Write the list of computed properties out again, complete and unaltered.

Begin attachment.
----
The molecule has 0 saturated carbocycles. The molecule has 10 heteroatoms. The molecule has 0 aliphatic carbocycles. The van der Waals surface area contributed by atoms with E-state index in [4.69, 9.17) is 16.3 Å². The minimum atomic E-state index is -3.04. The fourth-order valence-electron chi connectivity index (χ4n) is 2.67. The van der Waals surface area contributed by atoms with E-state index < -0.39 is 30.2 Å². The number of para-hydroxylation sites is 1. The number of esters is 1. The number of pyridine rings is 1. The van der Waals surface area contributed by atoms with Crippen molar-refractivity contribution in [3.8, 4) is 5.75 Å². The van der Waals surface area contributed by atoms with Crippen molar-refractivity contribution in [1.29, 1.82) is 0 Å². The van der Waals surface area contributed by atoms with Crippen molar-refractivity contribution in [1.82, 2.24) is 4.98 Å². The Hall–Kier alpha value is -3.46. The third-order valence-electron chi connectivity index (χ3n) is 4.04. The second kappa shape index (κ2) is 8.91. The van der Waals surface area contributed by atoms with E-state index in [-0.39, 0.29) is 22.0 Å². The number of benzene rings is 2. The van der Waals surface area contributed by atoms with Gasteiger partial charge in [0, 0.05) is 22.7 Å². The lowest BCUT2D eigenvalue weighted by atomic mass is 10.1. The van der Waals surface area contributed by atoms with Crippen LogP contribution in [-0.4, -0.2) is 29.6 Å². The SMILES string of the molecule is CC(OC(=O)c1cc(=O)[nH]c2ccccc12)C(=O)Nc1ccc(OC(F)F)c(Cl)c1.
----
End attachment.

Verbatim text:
The molecule has 0 saturated carbocycles. The molecule has 10 heteroatoms. The molecule has 0 aliphatic carbocycles. The van der Waals surface area contributed by atoms with E-state index in [4.69, 9.17) is 16.3 Å². The minimum atomic E-state index is -3.04. The fourth-order valence-electron chi connectivity index (χ4n) is 2.67. The van der Waals surface area contributed by atoms with E-state index < -0.39 is 30.2 Å². The number of para-hydroxylation sites is 1. The number of esters is 1. The number of pyridine rings is 1. The van der Waals surface area contributed by atoms with Crippen molar-refractivity contribution in [3.8, 4) is 5.75 Å². The van der Waals surface area contributed by atoms with Crippen molar-refractivity contribution in [1.29, 1.82) is 0 Å². The van der Waals surface area contributed by atoms with Crippen molar-refractivity contribution in [1.82, 2.24) is 4.98 Å². The Hall–Kier alpha value is -3.46. The third-order valence-electron chi connectivity index (χ3n) is 4.04. The second kappa shape index (κ2) is 8.91. The van der Waals surface area contributed by atoms with E-state index in [-0.39, 0.29) is 22.0 Å². The number of benzene rings is 2. The van der Waals surface area contributed by atoms with Gasteiger partial charge in [0, 0.05) is 22.7 Å². The lowest BCUT2D eigenvalue weighted by atomic mass is 10.1. The van der Waals surface area contributed by atoms with Crippen LogP contribution in [-0.4, -0.2) is 29.6 Å². The SMILES string of the molecule is CC(OC(=O)c1cc(=O)[nH]c2ccccc12)C(=O)Nc1ccc(OC(F)F)c(Cl)c1.